And one of the most striking things you learn, when you live in another country, is that people of different cultures are just as diverse as Americans - with political opinions, and values, and lifestyles - and I think it's important to incorporate that into any book set in a culture other than your own. You have such rich, complex experiences in your own culture - you should try to remember that, I think, when you're creating characters and setting them in another part of the world. If you find that all your foreign characters have the same opinions, or that they follow set patterns or that you're using them to make a point, well, then that's a problem.

In the climax of some YA novels set in non-western places, a white outsider rides in and saves the day. This doesn't happen in your novel, but we do see and/or hear about foreigners in the story. Would you comment on the role they play in the book and why?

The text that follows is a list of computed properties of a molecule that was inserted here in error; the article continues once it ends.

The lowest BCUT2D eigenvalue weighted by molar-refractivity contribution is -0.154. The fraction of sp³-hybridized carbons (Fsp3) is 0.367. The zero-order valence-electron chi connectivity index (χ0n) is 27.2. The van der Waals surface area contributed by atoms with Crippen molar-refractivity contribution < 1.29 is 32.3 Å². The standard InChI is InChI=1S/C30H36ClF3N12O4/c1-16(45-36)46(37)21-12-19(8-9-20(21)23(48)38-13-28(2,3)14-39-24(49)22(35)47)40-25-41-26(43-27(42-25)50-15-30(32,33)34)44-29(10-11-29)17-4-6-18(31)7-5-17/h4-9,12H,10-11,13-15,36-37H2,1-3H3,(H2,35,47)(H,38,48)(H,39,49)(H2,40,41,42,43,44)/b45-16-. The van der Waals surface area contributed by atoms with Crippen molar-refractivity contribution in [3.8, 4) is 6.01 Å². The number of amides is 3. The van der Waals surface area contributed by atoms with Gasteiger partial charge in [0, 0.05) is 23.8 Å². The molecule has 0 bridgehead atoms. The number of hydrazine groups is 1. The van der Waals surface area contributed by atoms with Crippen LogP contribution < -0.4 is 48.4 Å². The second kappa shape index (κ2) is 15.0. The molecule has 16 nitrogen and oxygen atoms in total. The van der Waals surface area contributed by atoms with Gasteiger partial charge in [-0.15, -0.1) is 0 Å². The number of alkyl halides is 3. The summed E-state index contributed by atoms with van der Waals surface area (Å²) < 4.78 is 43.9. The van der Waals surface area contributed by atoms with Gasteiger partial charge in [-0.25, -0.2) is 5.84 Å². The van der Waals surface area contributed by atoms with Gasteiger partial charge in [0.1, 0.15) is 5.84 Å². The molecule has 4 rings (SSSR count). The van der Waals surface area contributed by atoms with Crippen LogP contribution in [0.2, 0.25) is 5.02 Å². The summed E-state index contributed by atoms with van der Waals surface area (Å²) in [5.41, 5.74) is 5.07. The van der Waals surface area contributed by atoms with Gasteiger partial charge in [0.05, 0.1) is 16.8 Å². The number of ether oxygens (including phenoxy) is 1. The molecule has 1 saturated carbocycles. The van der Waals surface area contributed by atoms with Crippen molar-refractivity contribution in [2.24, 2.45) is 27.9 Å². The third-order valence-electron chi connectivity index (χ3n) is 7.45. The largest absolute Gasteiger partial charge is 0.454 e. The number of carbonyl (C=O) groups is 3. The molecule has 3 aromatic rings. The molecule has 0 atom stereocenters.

Nadia and her family talk a lot about foreigners, although they frequently get things wrong. I wanted to show how pervasive American culture is in other parts of the world — and, at least in the Middle East, how American policies sometimes make a concrete impact on how people live. American sanctions in different parts of the region affect how many people can find jobs and what kind they are, for example, and these kinds of things limit Nadia's brothers and ultimately affect her too. The policies that we vote on here often have far reaching effects, effects we don't see directly. And yes, that includes the war. Nadia is more radical than most of her family and friends, but it's not only Nadia who feels that the war in Iraq is terribly invasive and wrong. It's made people more fearful, more worried, more distrustful of the US.